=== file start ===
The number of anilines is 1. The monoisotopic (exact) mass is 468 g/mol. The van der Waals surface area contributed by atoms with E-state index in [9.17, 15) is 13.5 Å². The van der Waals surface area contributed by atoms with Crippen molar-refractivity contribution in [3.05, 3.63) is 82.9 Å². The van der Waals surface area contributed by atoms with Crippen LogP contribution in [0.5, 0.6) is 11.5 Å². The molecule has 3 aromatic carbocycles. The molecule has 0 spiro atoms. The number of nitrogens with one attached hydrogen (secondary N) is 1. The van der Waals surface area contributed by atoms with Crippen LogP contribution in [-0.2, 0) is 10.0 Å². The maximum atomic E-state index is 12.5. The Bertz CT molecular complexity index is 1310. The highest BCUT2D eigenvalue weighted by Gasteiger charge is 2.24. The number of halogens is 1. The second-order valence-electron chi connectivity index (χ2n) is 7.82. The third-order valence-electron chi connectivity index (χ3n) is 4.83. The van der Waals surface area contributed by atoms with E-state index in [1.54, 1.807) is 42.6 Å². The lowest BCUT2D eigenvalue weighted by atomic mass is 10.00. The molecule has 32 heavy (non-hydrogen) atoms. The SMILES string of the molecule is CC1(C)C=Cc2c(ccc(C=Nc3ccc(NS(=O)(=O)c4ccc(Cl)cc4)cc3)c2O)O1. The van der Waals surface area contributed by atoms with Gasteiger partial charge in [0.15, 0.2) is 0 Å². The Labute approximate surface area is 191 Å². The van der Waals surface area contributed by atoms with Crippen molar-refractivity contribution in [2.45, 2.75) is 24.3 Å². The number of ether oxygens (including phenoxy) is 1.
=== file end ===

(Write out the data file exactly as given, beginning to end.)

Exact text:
The number of anilines is 1. The monoisotopic (exact) mass is 468 g/mol. The van der Waals surface area contributed by atoms with E-state index in [9.17, 15) is 13.5 Å². The van der Waals surface area contributed by atoms with Crippen molar-refractivity contribution in [3.05, 3.63) is 82.9 Å². The van der Waals surface area contributed by atoms with Crippen LogP contribution in [0.5, 0.6) is 11.5 Å². The molecule has 3 aromatic carbocycles. The molecule has 0 spiro atoms. The number of nitrogens with one attached hydrogen (secondary N) is 1. The van der Waals surface area contributed by atoms with Crippen LogP contribution in [-0.2, 0) is 10.0 Å². The maximum atomic E-state index is 12.5. The Bertz CT molecular complexity index is 1310. The highest BCUT2D eigenvalue weighted by Gasteiger charge is 2.24. The number of halogens is 1. The second-order valence-electron chi connectivity index (χ2n) is 7.82. The third-order valence-electron chi connectivity index (χ3n) is 4.83. The van der Waals surface area contributed by atoms with E-state index in [1.54, 1.807) is 42.6 Å². The lowest BCUT2D eigenvalue weighted by atomic mass is 10.00. The molecule has 32 heavy (non-hydrogen) atoms. The SMILES string of the molecule is CC1(C)C=Cc2c(ccc(C=Nc3ccc(NS(=O)(=O)c4ccc(Cl)cc4)cc3)c2O)O1. The van der Waals surface area contributed by atoms with Gasteiger partial charge in [0.15, 0.2) is 0 Å². The Labute approximate surface area is 191 Å². The van der Waals surface area contributed by atoms with Crippen molar-refractivity contribution in [2.45, 2.75) is 24.3 Å². The number of ether oxygens (including phenoxy) is 1.